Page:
There's a tinge of community theater's hustling, DIY spirit running through Playhouse Nashville's first season in residence at Street Theatre Company, negating any possible air of pretension — in fact, we were shown to our seat by company co-founder Nate Eppler, whose comedy Larries premieres in September at TPAC's Johnson Theater under the aegis of Tennessee Repertory Theatre. But DIY or not, Playhouse Nashville's production of Kenley Smith's crime thriller Devil Sedan is anything but amateur.
While waiting for the curtain, Mike Baum's subtle sound design works its magic: The house music is a playlist of vintage rock and gospel, interspersed with sermons and a news story about a murder at the center of the plot, punctuated by blasts of AM radio static that put you right on the front bench seat of a hulking Detroit relic. Then the lights go down and tensions rise as the cast files by to reveal one of the victims, bound and bloody, trying in vain to appeal to her unseen captor's better angels.
The mystery unfolds as a series of flashbacks and flash-forwards. This can be a recipe for disaster, but Smith carefully sequences the non-chronological vignettes into a comprehensible thread. With minimal sets and props, and frequent dialogues with unseen characters, it's up to the actors to create the ambience of the hardscrabble rural town where Devil Sedan takes place, a task they tackle with remarkable professionalism.
As Bobby Pence, Tony Morton delicately balances his character's wayward behavior with his well-meaning nature. David Chattam plays Harleigh, Bobby's older brother who acts more as a parent figure. An imposing presence, Chattam at times evokes Samuel L. Jackson. Rosemary Fossee portrays instigator-in-chief Elea Whelan with an eerily convincing nasty streak, which transforms into palpable vulnerability when she finds herself no longer in control of the situation. The experienced Fossee plays a better bad girl than her foil, Kristin McCalley, does a good girl, but newcomer McCalley starts to shine when her character, Marguerite Thaxton, starts to squeeze out from under Elea's thumb. Even the supporting cast members outdo themselves, especially Phil Perry as grease-stained auto mechanic Delmar.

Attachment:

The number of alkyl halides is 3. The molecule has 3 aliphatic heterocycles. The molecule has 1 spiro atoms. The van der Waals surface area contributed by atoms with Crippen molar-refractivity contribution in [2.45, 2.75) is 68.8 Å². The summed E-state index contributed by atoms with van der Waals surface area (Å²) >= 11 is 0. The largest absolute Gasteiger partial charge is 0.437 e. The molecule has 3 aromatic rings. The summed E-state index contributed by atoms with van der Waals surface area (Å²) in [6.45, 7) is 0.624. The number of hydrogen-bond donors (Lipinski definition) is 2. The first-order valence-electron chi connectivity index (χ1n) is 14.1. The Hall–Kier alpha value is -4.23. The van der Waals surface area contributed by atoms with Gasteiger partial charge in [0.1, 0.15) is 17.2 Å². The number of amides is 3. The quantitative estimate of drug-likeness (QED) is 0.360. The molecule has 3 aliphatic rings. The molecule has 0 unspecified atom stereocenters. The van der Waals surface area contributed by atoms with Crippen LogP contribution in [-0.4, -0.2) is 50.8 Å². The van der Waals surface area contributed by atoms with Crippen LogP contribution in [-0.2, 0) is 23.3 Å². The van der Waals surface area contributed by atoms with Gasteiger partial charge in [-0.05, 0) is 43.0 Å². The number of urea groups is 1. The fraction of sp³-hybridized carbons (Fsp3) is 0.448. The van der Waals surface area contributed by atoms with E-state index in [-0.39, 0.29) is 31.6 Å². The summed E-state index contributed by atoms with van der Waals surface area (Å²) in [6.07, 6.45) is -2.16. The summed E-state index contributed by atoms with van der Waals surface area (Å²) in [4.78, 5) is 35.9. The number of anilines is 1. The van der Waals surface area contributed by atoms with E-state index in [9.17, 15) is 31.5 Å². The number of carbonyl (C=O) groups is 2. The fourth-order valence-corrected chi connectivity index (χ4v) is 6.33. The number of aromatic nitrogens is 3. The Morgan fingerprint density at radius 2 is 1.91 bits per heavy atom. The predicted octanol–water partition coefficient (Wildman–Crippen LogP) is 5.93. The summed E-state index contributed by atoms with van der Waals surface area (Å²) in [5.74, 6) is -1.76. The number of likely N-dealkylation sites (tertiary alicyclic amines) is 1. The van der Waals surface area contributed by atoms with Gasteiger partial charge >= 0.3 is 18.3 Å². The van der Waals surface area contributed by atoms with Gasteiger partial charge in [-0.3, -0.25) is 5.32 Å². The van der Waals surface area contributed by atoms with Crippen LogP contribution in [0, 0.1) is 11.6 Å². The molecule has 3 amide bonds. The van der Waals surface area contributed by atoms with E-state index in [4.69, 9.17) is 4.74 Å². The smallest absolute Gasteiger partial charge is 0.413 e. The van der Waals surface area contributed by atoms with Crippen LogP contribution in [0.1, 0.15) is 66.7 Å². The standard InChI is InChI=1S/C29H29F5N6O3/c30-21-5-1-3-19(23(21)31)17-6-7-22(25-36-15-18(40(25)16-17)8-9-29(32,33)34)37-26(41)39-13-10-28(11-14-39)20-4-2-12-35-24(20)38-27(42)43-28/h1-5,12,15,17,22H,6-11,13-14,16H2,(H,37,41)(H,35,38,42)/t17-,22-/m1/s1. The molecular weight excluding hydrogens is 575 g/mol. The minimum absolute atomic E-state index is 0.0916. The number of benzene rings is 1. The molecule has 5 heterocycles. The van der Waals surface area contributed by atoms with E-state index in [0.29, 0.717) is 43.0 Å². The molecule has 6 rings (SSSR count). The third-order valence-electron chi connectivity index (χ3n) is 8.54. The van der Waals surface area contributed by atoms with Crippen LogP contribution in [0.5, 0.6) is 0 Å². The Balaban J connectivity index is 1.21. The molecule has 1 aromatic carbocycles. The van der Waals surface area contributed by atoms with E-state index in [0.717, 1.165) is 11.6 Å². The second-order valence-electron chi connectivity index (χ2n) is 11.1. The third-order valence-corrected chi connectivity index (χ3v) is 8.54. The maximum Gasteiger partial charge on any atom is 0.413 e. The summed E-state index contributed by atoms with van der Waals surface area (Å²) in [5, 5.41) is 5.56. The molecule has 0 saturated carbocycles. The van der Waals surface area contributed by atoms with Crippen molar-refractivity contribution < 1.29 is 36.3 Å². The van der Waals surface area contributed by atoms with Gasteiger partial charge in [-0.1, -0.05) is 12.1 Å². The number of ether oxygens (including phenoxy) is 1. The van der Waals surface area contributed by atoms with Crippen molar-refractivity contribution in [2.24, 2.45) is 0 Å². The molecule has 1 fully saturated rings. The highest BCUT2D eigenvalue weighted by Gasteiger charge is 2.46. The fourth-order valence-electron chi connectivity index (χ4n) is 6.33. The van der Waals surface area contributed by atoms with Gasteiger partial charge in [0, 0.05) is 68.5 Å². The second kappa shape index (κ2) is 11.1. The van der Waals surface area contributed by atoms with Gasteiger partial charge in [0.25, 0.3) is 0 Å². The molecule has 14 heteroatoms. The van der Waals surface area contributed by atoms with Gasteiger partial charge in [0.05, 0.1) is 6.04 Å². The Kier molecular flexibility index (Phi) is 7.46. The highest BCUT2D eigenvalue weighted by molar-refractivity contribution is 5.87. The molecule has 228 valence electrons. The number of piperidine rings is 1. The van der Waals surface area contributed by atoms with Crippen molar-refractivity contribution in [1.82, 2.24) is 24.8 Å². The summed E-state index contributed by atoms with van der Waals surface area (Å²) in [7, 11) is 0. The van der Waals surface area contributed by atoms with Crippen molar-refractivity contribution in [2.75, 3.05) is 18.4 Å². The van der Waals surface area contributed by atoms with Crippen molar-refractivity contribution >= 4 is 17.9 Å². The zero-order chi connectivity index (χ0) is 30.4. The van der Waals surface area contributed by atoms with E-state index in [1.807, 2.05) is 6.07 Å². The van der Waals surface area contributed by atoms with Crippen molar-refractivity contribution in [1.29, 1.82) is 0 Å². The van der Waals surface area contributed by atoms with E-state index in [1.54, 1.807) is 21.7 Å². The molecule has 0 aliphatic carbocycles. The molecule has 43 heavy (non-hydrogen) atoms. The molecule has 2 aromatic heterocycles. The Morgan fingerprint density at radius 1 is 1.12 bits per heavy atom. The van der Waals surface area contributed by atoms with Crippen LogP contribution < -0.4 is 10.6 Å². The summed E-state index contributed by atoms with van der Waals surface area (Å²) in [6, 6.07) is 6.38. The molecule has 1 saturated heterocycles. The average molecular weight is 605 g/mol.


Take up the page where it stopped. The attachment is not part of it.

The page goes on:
Most of the dialogue feels as natural as chatting with your neighbor, though it does get stilted during a few of the heated exchanges. The comic relief is generally strong, especially in veteran Rachel Agee's two appearances, though some instances feel superfluous. A small amount of drug use and some sexual situations are key to the story, but are handled very gingerly in order to keep the production PG-13 — albeit a spicy PG-13.
The characters are the script's weakest spot. The cast works hard to bring out their subtleties, but sometimes it's a struggle to find them. Devil Sedan is the first play in a trilogy that follows Bobby's life, and long bits of exposition provide backstory that's only helpful in the context of all three plays. Furthermore, there are some inconsistencies that make the Pences' story feel shoehorned into the murder plot.
Harleigh is unbendingly upstanding and Christlike, as opposed to the fundamentalist Christians in the play, who stand out as paper-thin effigies of the most hypocritical elements of the faith. Harleigh is so rigid and devoted to his moral strictures that it seems implausible he would get a murder rap at the hands of any but the greenest or most bigoted detective, and we get no indication the investigating officer is either.
Still, the presentation proves gripping, and the story has a hell of a twist that more than makes up for the script's shortcomings. As with the 1968 Cadillac mentioned in Delmar's closing arguments, the play's rough patches have no effect on its solid frame. And with director Christopher Bosen and his cast as the 472-cubic-inch engine, Devil Sedan is a thrill ride well worth the price of admission.